Putting aside the Spenglerian interpretation of the recent past, there is another way to understand the technological stall. This post the other day by Steve Sailer had some interesting stuff in it, but the space travel stuff is what got my attention. Freeman Dyson is of that generation that thought we would be much further along in exploring the universe than we are today. He still assumes it will happen, despite the obvious decline in overall human capital due to changes in demographics and social mobility.

What occurred to me reading it is humanity probably needs to go through a different period of technological advance, before we can make the great leap to exploring the stars. If you look at the generation of geniuses who took us from propeller planes to rocket ships, peaking with the moon landing, it all happened in about one generation. It really was a remarkable run. In the 1930’s, the concepts of rocketry were being worked out and 30 years later a rocket was hurling men to the moon. That’s a great career.

That’s what it really is, one career. The sorts of people who work on these types of projects are not starting as teenagers. They go through years of education and apprenticeship, before they get on the big project. A career making project is going to be one that happens within the normal span of a human career, which is about 30 years for a cutting edge scientist.  A guy like David Reich, who is doing groundbreaking work in ancient genetics, is never going to do much of anything else. This is his peak.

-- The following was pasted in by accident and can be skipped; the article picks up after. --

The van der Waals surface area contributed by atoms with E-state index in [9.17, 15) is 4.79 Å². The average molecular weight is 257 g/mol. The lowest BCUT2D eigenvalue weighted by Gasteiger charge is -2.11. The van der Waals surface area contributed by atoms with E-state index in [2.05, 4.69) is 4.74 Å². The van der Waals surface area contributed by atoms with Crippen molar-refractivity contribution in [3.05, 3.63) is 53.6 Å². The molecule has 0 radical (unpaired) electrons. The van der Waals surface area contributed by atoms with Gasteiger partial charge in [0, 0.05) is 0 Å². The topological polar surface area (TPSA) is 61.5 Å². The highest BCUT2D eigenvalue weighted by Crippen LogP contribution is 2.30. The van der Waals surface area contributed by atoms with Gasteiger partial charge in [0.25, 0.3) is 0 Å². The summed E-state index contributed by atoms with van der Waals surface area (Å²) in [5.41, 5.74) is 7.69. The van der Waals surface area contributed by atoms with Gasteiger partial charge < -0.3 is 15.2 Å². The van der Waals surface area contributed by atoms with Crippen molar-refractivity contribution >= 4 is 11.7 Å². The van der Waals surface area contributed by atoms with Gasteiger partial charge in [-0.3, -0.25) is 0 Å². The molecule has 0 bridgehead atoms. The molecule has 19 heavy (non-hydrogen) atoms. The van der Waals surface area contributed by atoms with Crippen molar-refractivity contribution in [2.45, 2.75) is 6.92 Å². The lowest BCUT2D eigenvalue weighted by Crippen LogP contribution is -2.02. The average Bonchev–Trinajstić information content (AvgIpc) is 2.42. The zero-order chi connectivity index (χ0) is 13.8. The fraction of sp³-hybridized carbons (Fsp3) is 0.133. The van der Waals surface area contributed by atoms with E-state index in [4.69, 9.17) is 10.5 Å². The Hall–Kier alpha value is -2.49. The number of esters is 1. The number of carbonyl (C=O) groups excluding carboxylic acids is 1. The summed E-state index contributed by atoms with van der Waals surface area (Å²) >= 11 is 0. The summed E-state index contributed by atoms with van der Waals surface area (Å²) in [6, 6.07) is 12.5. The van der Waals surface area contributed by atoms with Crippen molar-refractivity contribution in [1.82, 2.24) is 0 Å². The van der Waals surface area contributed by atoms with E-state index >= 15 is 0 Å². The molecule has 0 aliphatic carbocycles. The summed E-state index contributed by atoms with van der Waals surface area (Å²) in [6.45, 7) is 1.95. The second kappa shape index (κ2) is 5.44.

Well, if you are an ambitious guy looking to do space work and be part of a great project, you’re not picking one that will take 50 years to finish. Some people may be fine toiling away at some small aspect of the 50 year project, but most people, especially the people funding it, are not going to find it appealing. If Elon Musk is going to bankroll a trip to Mars, he wants it to happen in the next decade, so he can take credit for it. The same is true of the scientist he would recruit. They want to get it done before they retire or die.